“THANK YOU.” Who does not enjoy hearing words of gratitude for a job well done or a gift given from the heart? We all want to feel that our efforts are appreciated, especially by those we love. Of course, we love our God, Jehovah, above all. Does he value our efforts to serve him? Let us examine his dealings with Ebed-melech, a man who risked his life to save one of God’s prophets.—Read Jeremiah 38:7-13 and 39:16-18.
Who was Ebed-melech? Evidently he was an officer in the court of King Zedekiah of Judah.* Ebed-melech was a contemporary of Jeremiah, whom God sent to warn unfaithful Judah of its coming destruction. Though surrounded by godless princes, Ebed-melech was God-fearing and had great respect for Jeremiah. Ebed-melech’s godly qualities were put to the test when evil princes falsely accused Jeremiah of sedition and threw him into a miry cistern, leaving him to die. (Jeremiah 38:4-6) What would Ebed-melech do?
Ebed-melech acted bravely and decisively, pushing aside any fear of reprisal from the princes. He publicly approached Zedekiah and protested the unjust treatment of Jeremiah. Perhaps pointing at the perpetrators, he told the king: “These men have done bad . . . to Jeremiah.” (Jeremiah 38:9) Ebed-melech prevailed and, at Zedekiah’s direction, took 30 men to go and rescue Jeremiah.
Ebed-melech now showed another desirable trait: kindness. He took “worn-out rags and worn-out pieces of cloth and let them down to Jeremiah . . . by means of the ropes.” Why the rags and cloth? So that Jeremiah could cushion his armpits, easing any chafing as he was being pulled up from the muddy deep.—Jeremiah 38:11-13.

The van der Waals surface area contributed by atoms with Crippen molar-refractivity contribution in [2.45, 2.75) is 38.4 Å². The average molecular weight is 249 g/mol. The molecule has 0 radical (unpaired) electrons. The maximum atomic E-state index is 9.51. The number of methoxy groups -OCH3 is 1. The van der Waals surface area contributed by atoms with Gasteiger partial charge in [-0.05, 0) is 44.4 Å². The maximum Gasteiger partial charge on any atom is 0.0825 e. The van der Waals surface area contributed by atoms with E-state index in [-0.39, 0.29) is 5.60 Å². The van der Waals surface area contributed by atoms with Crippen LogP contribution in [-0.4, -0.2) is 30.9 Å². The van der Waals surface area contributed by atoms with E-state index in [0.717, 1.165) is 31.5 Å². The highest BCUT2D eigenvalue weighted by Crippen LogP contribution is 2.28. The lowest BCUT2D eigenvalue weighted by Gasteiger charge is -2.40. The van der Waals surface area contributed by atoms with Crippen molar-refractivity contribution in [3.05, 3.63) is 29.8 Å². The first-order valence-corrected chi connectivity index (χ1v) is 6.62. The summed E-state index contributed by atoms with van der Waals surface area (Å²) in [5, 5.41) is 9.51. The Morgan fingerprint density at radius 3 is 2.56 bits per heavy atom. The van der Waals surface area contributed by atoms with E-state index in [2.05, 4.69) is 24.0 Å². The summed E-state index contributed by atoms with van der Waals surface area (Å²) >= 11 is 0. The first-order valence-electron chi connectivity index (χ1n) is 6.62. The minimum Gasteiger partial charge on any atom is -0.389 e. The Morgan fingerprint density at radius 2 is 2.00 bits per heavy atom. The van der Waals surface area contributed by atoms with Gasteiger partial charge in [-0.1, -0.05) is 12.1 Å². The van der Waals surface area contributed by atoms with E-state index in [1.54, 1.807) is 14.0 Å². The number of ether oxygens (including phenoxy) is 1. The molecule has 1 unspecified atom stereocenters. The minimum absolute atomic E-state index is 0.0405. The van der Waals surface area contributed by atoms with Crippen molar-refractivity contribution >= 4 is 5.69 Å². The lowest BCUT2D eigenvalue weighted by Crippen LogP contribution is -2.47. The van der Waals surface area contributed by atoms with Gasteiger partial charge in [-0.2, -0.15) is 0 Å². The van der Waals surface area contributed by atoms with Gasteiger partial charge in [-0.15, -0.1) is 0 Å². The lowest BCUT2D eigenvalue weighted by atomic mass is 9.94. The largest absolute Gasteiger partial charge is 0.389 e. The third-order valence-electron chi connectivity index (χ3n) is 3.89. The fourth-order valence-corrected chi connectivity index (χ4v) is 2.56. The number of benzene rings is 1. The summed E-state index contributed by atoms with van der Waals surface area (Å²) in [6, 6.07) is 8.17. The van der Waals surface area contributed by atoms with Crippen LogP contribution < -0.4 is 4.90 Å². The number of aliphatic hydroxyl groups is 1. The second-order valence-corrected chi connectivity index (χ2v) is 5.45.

Jehovah saw what Ebed-melech did. Did He appreciate it? Through Jeremiah, God told Ebed-melech that Judah’s destruction was imminent. Then God gave Ebed-melech what one scholar calls “a quintuple guarantee of salvation.” Jehovah said: “I will deliver you . . . You will not be given into the hand of the men . . . I shall without fail furnish you an escape . . . By the sword you will not fall . . . You will certainly come to have your soul as a spoil.” Why did Jehovah promise to keep Ebed-melech safe? Jehovah told him: “Because you have trusted in me.” (Jeremiah 39:16-18) Jehovah knew that Ebed-melech had acted not only because of his concern for Jeremiah but also because of his trust and faith in God.
The lesson is clear: Jehovah appreciates what we do in serving him. The Bible assures us that he remembers even the smallest act of worship motivated by a heart full of faith. (Mark 12:41-44) Are you moved to draw closer to this appreciative God? If so, you can be sure that he will live up to what his own Word calls him: “The rewarder of those earnestly seeking him.”—Hebrews 11:6.
Suggested Bible reading for May:
Ebed-melech is called “a eunuch.” (Jeremiah 38:7) Although this term literally referred to a male who had been castrated, it was also used in a broader sense to refer to any official assigned duties in the court of the king.